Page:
Protein and cell analysis tools for immuno-oncology research

Accelerating discoveries with immunoassays, imaging and flow cytometry

In the rapidly growing field of immuno-oncology an individual’s immune system is being employed as a new treatment modality to combat cancer. Success in discovery and development of immuno-oncology therapies relies on a knowledge of the underlying cellular mechanisms of the immune system and the tumor microenvironment. Analyzing proteins and cells in immuno-oncology research is critical for finding ways to improve the immune system’s overall ability destroy cancerous cells. Thermo Fisher Scientific enables these efforts through a broad catalog of protein and cellular analysis products and technologies.

What is immuno-oncology?

Immuno-oncology is the area of research that focuses on using an organism’s own immune system to fight cancer. It is a burgeoning field that has made remarkable progress in recent years through the discovery of new biological targets for therapeutic design. Predating immuno-oncology, traditional therapies for fighting cancer include surgery, radiation, and chemotherapy. Traditional therapies however, are generally not adequately targeted to the site of disease. In contrast, immuno-oncology therapy, or cancer immunotherapy, is now demonstrating success in the direct targeting of cancer cells to improve the immune system’s ability to fight cancer. Approaches to cancer immunotherapy include antibody biologics or modified immune cells, but both require an in-depth knowledge of the cellular interactions within the tumor microenvironment.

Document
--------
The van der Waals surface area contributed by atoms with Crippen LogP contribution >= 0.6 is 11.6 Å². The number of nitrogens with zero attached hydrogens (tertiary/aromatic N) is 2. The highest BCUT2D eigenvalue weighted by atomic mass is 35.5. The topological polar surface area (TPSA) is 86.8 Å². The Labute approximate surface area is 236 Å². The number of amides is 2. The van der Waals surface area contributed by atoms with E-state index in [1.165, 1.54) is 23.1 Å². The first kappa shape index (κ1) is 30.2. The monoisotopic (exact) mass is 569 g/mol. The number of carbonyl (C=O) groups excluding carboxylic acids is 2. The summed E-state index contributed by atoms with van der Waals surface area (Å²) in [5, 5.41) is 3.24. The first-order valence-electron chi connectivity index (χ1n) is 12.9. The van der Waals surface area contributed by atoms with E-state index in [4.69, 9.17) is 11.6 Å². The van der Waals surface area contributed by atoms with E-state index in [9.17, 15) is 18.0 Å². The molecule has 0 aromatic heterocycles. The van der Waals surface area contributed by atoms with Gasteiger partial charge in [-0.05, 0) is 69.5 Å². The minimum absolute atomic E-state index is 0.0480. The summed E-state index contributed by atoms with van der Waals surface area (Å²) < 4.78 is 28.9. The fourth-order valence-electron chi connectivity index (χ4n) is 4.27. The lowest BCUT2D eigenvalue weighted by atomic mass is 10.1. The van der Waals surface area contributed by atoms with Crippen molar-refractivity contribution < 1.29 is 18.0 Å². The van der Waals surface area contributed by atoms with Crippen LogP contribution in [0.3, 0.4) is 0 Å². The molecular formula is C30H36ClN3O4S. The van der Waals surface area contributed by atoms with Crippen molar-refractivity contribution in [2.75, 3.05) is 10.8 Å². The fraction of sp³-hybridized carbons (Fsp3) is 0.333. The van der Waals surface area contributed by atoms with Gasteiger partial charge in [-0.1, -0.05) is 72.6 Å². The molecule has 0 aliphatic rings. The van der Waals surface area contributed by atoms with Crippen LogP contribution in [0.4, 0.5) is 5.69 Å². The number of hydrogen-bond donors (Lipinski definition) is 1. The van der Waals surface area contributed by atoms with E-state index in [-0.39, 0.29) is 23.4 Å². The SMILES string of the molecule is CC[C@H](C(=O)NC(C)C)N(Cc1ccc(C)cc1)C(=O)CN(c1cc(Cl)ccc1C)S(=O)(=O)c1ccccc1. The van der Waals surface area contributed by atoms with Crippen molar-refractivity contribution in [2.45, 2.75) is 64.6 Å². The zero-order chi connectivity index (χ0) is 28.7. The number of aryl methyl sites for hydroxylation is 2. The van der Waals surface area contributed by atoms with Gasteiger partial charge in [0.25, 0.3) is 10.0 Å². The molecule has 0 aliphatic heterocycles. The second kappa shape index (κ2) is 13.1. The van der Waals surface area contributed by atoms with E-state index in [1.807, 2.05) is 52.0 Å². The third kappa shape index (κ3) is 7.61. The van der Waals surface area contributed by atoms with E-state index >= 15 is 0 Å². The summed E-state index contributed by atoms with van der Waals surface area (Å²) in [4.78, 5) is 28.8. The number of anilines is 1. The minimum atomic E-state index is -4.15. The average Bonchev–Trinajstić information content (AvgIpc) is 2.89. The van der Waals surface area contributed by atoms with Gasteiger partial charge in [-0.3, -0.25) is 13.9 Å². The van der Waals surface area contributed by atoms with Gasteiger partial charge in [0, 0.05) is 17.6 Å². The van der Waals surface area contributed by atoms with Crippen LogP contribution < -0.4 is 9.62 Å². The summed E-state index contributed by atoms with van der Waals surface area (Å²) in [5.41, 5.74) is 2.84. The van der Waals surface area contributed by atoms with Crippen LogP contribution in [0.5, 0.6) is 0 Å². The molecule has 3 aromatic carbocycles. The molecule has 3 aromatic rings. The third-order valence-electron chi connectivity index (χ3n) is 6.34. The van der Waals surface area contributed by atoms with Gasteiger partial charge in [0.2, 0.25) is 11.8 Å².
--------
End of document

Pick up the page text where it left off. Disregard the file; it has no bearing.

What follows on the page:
Tumor microenvironment

Therapeutic development is difficult because of the complexities within the tumor microenvironment. Investigation of inflammation, cellular trafficking, cell-to-cell interaction and associated signaling pathways during the progression of cancer is critical for identifying the best approach to cancer immunotherapy. Characterizing the tumor microenvironment and associated biomarkers has already helped to better diagnose and characterize disease and is instrumental in the success of identifying and developing new therapeutics.
Learn more about characterizing tumor microenvironment biomarkers

Immune checkpoint proteins

Many tumors have the ability to commandeer normal cellular processes to evade the immune system response. To do so, cancerous cells commonly interact directly with immune cells through specific proteins that result in the alteration of immune cell function. This class of proteins, known as immune checkpoint proteins, functions to regulate normal immune cell processes by serving as checkpoints of crucial pathways required for cell division and progression through the cell cycle. Interfering with a cancer cell’s ability to bind to an immune cell’s checkpoint protein has become a viable target for a new class of cancer therapeutics, referred to as antibody biotherapeutics.
Learn about immune checkpoint proteins and immune cell functionality

Adoptive cell therapy

While immune checkpoint proteins have improved the lives of many for those with very specific forms of cancer, off-target effects and associated cytotoxicity are still a problem, highlighting the need for more personalized approaches, such as adoptive cell therapy. An outcome of this research is the recent approval of genetically modified patient T cells, also known as CAR T cells, as treatments for certain cancers. This is an autologous form of adoptive immunotherapy and has set the precedent for other cellular approaches that target tumor-specific antigens.
Learn more about CAR T cell and other adoptive cell therapy workflows

Protein and cell analysis products for immuno-oncology research